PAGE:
Rick Nolan hitches a ride on Bernie Sanders’ little-guy populism Just one problem: In Nolan’s case, it’s false

March 29, 2016

Eighth District Representative Rick Nolan is facing another strong challenge this year from Republican Stewart Mills, who lost by a margin of just 1.4 percent in 2014—and Nolan is already bending under the pressure.


His strategy against the wealthy Mills is to latch on to the populist message of presidential candidate Vermont Senator Bernie Sanders, with Nolan portraying his campaign as a legion of small donors battling the big money special interests of his opponent. But while Sanders’ claim is true that 70 percent of his contributions come from small donors, Nolan’s narrative is not.

 

Nolan’s percentage of small donors is even less than Sanders’ opponent Secretary of State Hillary “Goldman Sachs” Clinton at 16.7 percent; Nolan’s is 12.3 percent. Mills is 22.3—which means Mills beat Nolan in small donors by nearly two-to-one in the fourth quarter, according to reports filed with the Federal Election Commission (FEC).


Mills announced his 2015 fourth quarter fundraising numbers on January 23. Knowing that Mills had outraised him (a difficult task for a challenger), the Nolan spin machine decided to release their fundraising total for the entire year. KBJR/KDLH TV and the Brainerd Dispatch both obligingly reported the yearly fundraising total and the false claim that 90+ percent of Nolan’s donors gave under $200.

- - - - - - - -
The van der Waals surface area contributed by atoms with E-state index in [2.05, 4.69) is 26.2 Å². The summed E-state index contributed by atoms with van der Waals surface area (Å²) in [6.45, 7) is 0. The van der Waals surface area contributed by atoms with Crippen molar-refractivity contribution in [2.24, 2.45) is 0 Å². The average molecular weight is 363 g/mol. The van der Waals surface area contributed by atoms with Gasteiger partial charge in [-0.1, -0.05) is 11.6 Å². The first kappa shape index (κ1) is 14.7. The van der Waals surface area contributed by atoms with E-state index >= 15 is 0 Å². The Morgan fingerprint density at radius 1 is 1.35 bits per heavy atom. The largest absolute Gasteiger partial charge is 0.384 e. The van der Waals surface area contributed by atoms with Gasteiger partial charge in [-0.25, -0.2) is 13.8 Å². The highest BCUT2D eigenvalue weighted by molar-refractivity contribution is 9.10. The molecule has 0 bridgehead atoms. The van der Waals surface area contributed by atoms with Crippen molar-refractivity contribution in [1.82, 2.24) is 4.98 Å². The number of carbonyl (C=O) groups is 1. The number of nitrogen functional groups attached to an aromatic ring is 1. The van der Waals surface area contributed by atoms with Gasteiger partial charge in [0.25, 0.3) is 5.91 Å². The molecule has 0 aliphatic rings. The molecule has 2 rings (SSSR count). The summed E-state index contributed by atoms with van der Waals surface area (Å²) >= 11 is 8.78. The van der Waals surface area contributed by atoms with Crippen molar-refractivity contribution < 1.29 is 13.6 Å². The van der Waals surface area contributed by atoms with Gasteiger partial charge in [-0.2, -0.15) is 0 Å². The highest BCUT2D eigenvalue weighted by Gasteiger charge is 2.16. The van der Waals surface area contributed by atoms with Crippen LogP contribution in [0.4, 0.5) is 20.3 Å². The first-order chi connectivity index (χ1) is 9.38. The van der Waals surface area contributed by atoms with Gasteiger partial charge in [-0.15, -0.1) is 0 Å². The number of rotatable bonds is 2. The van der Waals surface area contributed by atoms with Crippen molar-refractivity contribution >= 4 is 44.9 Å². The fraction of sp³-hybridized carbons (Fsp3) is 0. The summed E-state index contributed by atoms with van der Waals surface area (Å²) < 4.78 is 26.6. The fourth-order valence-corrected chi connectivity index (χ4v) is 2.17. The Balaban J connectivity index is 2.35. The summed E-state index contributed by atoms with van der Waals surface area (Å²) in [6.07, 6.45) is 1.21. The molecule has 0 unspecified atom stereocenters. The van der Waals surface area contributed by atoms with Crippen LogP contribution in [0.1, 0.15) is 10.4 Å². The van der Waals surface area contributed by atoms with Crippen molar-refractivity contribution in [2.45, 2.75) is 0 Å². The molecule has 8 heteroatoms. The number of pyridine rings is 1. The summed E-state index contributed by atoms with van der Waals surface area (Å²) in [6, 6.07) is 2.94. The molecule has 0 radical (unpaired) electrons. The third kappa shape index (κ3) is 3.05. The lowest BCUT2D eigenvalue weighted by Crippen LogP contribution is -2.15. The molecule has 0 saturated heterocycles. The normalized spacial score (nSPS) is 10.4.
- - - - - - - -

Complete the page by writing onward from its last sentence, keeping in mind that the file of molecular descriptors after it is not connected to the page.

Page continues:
KBJR/KDLH didn’t report Nolan’s fourth quarter fundraising numbers at all. Neither explained that Nolan was comparing four quarters of fundraising to only one quarter of Mills’. Neither explained that Nolan’s numbers were down from the previous quarter nor bothered to fact-check Nolan’s small-donor claim against the FEC’s website, which provides a breakdown of contributions in an easy-to-read pie chart that clearly shows only 12.3 percent of Nolan’s contributions for this cycle were $200 or less.


Nolan’s false claim is now part of the public record, even as he is pushing for more big contributions. On March 15, Nolan and the Minnesota DFL Party filed paperwork with the FEC forming a joint fundraising committee called the Rick Nolan Victory Fund. Joint fundraising committees consist of two or more candidates, party committees, or political action committees. All share in fundraising costs and distribute the proceeds according to a specific formula.


Prior to the US Supreme Court decision in McCutcheon v. FEC, federal law limited the total amount an individual could give to federal candidates, party committees, and political action committees, so these joint fundraising committees were limited in scope.


But in McCutcheon, the Court ruled aggregate contribution caps unconstitutional, opening the door for donors to give to as many candidates and committees as they want and paving the way for “super joint” fundraising committees—formed for the benefit of many candidates or committees—that can exert pressure on deep-pocketed donors to write big checks.


Under these new rules, an individual is allowed to write a check for as much as $15,400 to the Rick Nolan Victory Fund. But the donor must abide by the maximum contribution limits of $5,400 per election cycle to a candidate and $10,000 per year to a state party committee. The treasurer of the Rick Nolan Victory Fund is Virginia School Board Member Kim Stokes of Britt, wife of lobbyist and Silicon Energy Vice President Gary Cerkvenik.


As of press, Mills does not yet have a joint fundraising committee.

A member of Investigative Reporters and Editors, Shelly Mategko is an award-winning journalist.

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